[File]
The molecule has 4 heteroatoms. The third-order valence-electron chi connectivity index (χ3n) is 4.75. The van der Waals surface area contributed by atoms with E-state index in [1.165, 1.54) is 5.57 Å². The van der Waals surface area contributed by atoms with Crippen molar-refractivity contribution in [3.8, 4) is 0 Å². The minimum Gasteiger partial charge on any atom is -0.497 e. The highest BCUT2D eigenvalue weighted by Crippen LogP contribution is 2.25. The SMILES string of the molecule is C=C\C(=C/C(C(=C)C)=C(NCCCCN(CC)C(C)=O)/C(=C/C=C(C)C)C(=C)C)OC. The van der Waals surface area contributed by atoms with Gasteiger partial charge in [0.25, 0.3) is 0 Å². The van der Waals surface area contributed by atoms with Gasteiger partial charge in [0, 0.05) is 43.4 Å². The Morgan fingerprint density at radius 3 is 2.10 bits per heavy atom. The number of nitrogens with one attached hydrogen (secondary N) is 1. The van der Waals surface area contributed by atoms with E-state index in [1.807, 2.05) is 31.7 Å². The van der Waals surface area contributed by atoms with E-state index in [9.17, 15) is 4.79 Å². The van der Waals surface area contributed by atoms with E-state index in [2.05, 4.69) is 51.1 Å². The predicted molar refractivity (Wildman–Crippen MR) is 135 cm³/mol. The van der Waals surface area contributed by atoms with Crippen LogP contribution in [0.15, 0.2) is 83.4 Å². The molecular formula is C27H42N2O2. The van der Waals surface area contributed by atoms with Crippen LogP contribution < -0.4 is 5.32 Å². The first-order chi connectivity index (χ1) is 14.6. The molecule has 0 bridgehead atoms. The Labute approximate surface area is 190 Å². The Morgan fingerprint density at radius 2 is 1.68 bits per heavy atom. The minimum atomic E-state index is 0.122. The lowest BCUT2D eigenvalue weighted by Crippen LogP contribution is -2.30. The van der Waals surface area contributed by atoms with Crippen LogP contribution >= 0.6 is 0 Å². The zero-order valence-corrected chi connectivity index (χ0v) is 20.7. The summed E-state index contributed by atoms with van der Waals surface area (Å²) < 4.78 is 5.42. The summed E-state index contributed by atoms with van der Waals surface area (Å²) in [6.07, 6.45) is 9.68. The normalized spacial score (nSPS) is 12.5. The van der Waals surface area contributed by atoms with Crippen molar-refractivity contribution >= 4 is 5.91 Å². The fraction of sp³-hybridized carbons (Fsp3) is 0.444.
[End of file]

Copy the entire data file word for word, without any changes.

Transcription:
The molecule has 4 heteroatoms. The third-order valence-electron chi connectivity index (χ3n) is 4.75. The van der Waals surface area contributed by atoms with E-state index in [1.165, 1.54) is 5.57 Å². The van der Waals surface area contributed by atoms with Crippen molar-refractivity contribution in [3.8, 4) is 0 Å². The minimum Gasteiger partial charge on any atom is -0.497 e. The highest BCUT2D eigenvalue weighted by Crippen LogP contribution is 2.25. The SMILES string of the molecule is C=C\C(=C/C(C(=C)C)=C(NCCCCN(CC)C(C)=O)/C(=C/C=C(C)C)C(=C)C)OC. The van der Waals surface area contributed by atoms with Gasteiger partial charge in [0.25, 0.3) is 0 Å². The van der Waals surface area contributed by atoms with Gasteiger partial charge in [0, 0.05) is 43.4 Å². The Morgan fingerprint density at radius 3 is 2.10 bits per heavy atom. The number of nitrogens with one attached hydrogen (secondary N) is 1. The van der Waals surface area contributed by atoms with E-state index in [1.807, 2.05) is 31.7 Å². The van der Waals surface area contributed by atoms with E-state index in [9.17, 15) is 4.79 Å². The van der Waals surface area contributed by atoms with E-state index in [2.05, 4.69) is 51.1 Å². The predicted molar refractivity (Wildman–Crippen MR) is 135 cm³/mol. The van der Waals surface area contributed by atoms with Crippen LogP contribution in [0.15, 0.2) is 83.4 Å². The molecular formula is C27H42N2O2. The van der Waals surface area contributed by atoms with Crippen LogP contribution < -0.4 is 5.32 Å². The first-order chi connectivity index (χ1) is 14.6. The molecule has 0 bridgehead atoms. The Labute approximate surface area is 190 Å². The Morgan fingerprint density at radius 2 is 1.68 bits per heavy atom. The minimum atomic E-state index is 0.122. The lowest BCUT2D eigenvalue weighted by Crippen LogP contribution is -2.30. The van der Waals surface area contributed by atoms with Crippen LogP contribution >= 0.6 is 0 Å². The zero-order valence-corrected chi connectivity index (χ0v) is 20.7. The summed E-state index contributed by atoms with van der Waals surface area (Å²) < 4.78 is 5.42. The summed E-state index contributed by atoms with van der Waals surface area (Å²) in [6.07, 6.45) is 9.68. The normalized spacial score (nSPS) is 12.5. The van der Waals surface area contributed by atoms with Crippen molar-refractivity contribution >= 4 is 5.91 Å². The fraction of sp³-hybridized carbons (Fsp3) is 0.444.